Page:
3/2/13

Happy Birthday Ted Geisel, aka Dr. Seuss

On March 2, 1904, one hundred and nine years ago, Theodor Seuss Geisel was born in Massachusetts.

His mother's maiden name was the origin of his middle name, and ultimately his best-known nom de plume, although he also published as Theo LeSieg, an obvious anagram.

Geisel didn't always write books for kids. According to Wikipedia, while in college at Dartmouth he was working at the school humor magazine when he was caught drinking gin while on the job and banned from the publication.  To continue work on the Jack-O-Lantern without the administration's knowledge, Geisel began signing his work with the pen name "Seuss."


After college, he worked in advertising, and when the US joined World War II, he worked to create propaganda for the War Production Board and the US Army.  Later he illustrated various books, including The "Pocket Book of Boners", a sort of "Kids say the darnedest things" compilation.

Of course, after he wrote "And to Think That I Saw It on Mulberry Street", he shot straight to stardom, right?  Not really. Even getting that book published was apparently difficult. Sources say it was rejected between 27  and 43 times before being published by Vanguard Press.

Mulberry Street, however, was pretty complex compared to Cat in The Hat, or Green Eggs and Ham.
Bennett Cerf, Theodor Geisel’s (Dr. Seuss) editor, challenged him to write a book using 50 words or less. He actually made this challenge when Seuss was writing The Cat in the Hat (which used 225 words) but Geisel never backed down from a challenge and wrote Green Eggs and Ham with exactly 50 different words. Those words are:

a, am, and, anywhere, are, be, boat, box, car, could, dark, do, eat, eggs, fox, goat, good, green, ham, here, house, I, if, in, let, like, may, me, mouse, not, on, or, rain, Sam, say, see, so, thank, that, the, them, there, they, train, tree, try, will, with, would, you.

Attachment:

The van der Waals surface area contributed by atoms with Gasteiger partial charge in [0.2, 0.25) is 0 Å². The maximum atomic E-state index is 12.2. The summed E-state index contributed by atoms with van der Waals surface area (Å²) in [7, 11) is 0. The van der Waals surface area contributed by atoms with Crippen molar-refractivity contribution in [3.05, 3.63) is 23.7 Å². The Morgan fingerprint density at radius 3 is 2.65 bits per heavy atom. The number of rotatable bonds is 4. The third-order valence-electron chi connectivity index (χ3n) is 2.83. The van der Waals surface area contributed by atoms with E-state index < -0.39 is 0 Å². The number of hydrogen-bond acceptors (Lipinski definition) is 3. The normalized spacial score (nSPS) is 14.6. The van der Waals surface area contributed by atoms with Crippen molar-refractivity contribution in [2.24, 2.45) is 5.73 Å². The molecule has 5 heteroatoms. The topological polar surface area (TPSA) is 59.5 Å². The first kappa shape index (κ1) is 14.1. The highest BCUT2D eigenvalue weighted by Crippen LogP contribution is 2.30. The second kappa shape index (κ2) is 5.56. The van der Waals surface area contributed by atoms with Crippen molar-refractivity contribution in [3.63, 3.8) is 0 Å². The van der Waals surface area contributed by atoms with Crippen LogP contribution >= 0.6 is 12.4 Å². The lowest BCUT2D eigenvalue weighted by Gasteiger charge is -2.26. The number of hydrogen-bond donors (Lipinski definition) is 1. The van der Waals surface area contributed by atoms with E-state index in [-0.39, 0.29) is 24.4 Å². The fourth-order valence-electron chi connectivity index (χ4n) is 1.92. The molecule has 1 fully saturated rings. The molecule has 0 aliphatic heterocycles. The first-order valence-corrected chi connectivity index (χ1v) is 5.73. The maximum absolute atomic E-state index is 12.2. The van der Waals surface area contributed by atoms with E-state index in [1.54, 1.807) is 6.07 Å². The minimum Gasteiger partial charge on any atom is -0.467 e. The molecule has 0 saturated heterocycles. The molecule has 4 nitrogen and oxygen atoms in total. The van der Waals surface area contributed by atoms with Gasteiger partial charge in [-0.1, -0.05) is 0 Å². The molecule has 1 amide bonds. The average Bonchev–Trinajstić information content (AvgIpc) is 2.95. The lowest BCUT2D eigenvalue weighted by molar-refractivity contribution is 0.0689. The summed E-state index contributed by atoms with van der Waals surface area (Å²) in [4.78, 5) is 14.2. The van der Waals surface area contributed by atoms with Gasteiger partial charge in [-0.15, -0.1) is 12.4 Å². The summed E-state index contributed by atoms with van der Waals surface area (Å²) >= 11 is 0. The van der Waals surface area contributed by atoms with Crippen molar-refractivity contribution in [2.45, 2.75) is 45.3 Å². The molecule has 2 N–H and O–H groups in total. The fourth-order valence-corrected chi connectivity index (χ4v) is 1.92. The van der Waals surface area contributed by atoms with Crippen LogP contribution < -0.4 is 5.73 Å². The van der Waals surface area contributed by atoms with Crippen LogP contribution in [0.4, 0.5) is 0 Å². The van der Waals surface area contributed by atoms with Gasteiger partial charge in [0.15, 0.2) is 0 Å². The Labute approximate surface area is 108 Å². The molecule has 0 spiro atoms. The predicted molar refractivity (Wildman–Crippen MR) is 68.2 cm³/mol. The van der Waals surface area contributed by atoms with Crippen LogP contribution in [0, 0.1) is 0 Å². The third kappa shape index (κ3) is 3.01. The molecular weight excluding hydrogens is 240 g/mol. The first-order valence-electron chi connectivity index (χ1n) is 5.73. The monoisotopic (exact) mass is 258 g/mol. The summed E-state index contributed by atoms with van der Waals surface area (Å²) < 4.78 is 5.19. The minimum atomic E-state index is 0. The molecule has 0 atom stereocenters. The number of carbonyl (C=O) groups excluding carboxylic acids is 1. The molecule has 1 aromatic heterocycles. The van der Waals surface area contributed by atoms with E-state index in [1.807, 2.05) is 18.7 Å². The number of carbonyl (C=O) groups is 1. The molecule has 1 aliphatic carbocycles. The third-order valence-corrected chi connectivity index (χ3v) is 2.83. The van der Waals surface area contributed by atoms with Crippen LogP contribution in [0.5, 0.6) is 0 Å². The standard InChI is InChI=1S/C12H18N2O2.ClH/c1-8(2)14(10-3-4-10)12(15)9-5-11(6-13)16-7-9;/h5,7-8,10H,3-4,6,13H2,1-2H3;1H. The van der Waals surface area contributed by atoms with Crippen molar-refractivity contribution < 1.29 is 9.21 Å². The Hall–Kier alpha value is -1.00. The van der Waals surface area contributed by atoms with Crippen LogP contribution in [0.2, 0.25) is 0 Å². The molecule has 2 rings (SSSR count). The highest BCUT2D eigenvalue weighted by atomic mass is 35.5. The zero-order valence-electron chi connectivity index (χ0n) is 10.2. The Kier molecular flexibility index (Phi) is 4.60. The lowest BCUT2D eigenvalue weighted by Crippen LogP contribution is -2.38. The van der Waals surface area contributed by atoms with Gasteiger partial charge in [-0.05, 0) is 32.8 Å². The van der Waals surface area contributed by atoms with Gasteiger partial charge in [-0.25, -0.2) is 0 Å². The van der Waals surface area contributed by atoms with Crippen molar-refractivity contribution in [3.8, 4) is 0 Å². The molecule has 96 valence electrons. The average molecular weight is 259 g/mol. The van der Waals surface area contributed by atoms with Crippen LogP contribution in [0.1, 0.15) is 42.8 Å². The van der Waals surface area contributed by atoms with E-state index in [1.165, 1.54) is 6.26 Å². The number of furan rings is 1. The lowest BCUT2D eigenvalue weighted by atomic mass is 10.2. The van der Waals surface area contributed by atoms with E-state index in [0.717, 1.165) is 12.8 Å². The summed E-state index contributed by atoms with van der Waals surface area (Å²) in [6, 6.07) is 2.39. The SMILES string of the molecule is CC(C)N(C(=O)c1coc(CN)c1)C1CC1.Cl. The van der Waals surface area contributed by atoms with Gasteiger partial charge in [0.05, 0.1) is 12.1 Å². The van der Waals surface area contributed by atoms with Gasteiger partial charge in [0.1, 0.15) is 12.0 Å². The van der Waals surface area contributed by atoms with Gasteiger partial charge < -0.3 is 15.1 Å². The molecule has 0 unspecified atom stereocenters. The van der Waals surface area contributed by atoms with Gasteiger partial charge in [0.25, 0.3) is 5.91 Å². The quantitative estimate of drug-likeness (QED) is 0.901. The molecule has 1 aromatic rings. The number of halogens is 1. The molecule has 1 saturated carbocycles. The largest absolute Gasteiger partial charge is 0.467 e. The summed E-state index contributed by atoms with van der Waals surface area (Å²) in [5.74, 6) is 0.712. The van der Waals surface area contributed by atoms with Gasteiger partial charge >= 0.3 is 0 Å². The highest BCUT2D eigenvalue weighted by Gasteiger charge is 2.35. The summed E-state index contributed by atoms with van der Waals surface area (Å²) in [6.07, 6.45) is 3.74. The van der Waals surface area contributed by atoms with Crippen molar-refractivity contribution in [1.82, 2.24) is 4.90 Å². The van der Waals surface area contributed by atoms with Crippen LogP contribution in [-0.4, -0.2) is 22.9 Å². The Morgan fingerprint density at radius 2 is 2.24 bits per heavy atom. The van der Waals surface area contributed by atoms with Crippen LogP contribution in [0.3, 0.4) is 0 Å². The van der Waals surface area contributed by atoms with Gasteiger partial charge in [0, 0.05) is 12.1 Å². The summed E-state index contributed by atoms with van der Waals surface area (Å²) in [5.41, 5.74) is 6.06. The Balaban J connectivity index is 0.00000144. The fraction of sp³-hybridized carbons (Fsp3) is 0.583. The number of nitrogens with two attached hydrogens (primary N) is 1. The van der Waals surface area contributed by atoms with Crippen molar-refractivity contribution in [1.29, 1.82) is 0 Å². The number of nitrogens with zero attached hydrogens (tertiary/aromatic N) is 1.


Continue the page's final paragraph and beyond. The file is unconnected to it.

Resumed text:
Even though they are books for kids, there's something in the simple language that Dr. Seuss uses that sticks in your head, almost like an advertising jingle. In the middle of "One Fish, Two Fish, Red Fish, Blue Fish" there's a happy hobo who expresses his human state:

"A gherkin is a native who runs after people with a knife" (from "The Pocket Book of Boners)

My hat is old.
My teeth are gold.
I have a bird I like to hold.
My shoe is off.
My foot is cold.

My shoe is off.
My foot is cold.
I have a bird I like to hold.
My hat is old.
My teeth are gold.
And now my story is all told.

Is this existential or what? Clothing, money, health, friendship, suffering, death -- summed up in rhyme.

A couple years ago I wrote another blog post pondering a fellow called Marvin K. Mooney. The library summarizes "Marvin K. Mooney Will You Please Go Now?" as: "Suggests in rhyme a number of ways for Marvin K. Mooney to travel as long as he gets going--now! In merry verse and illustrations, Marvin is asked to leave by every conceivable means of transportation."  You can read my post here.

Happy Birthday, Dr. Seuss, and thank you. You're not just for kids.
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